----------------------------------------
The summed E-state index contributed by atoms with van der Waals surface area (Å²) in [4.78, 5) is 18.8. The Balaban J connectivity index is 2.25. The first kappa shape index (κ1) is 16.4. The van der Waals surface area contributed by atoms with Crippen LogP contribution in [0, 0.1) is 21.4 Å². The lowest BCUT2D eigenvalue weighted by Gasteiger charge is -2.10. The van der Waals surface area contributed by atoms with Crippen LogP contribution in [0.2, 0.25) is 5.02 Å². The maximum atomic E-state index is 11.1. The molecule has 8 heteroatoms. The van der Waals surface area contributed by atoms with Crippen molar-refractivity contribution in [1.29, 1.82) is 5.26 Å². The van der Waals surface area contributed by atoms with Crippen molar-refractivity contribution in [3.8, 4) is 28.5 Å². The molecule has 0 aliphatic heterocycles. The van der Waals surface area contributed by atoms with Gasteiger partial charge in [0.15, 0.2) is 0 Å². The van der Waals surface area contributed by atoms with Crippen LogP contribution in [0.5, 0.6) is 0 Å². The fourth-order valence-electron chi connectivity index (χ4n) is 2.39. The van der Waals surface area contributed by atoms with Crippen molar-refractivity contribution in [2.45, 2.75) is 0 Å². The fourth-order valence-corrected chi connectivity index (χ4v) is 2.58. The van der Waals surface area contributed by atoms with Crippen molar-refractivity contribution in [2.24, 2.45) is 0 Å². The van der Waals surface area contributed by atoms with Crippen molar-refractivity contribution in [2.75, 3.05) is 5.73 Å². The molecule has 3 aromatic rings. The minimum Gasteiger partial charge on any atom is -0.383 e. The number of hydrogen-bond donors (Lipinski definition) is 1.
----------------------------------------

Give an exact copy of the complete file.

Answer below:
The summed E-state index contributed by atoms with van der Waals surface area (Å²) in [4.78, 5) is 18.8. The Balaban J connectivity index is 2.25. The first kappa shape index (κ1) is 16.4. The van der Waals surface area contributed by atoms with Crippen LogP contribution in [0, 0.1) is 21.4 Å². The lowest BCUT2D eigenvalue weighted by Gasteiger charge is -2.10. The van der Waals surface area contributed by atoms with Crippen LogP contribution in [0.2, 0.25) is 5.02 Å². The maximum atomic E-state index is 11.1. The molecule has 8 heteroatoms. The van der Waals surface area contributed by atoms with Crippen molar-refractivity contribution in [1.29, 1.82) is 5.26 Å². The van der Waals surface area contributed by atoms with Crippen molar-refractivity contribution in [3.8, 4) is 28.5 Å². The molecule has 0 aliphatic heterocycles. The van der Waals surface area contributed by atoms with Gasteiger partial charge in [0.15, 0.2) is 0 Å². The van der Waals surface area contributed by atoms with Crippen LogP contribution in [0.5, 0.6) is 0 Å². The fourth-order valence-electron chi connectivity index (χ4n) is 2.39. The van der Waals surface area contributed by atoms with Crippen molar-refractivity contribution in [2.45, 2.75) is 0 Å². The fourth-order valence-corrected chi connectivity index (χ4v) is 2.58. The van der Waals surface area contributed by atoms with Crippen molar-refractivity contribution in [2.24, 2.45) is 0 Å². The van der Waals surface area contributed by atoms with Crippen molar-refractivity contribution in [2.75, 3.05) is 5.73 Å². The molecule has 3 aromatic rings. The minimum Gasteiger partial charge on any atom is -0.383 e. The number of hydrogen-bond donors (Lipinski definition) is 1.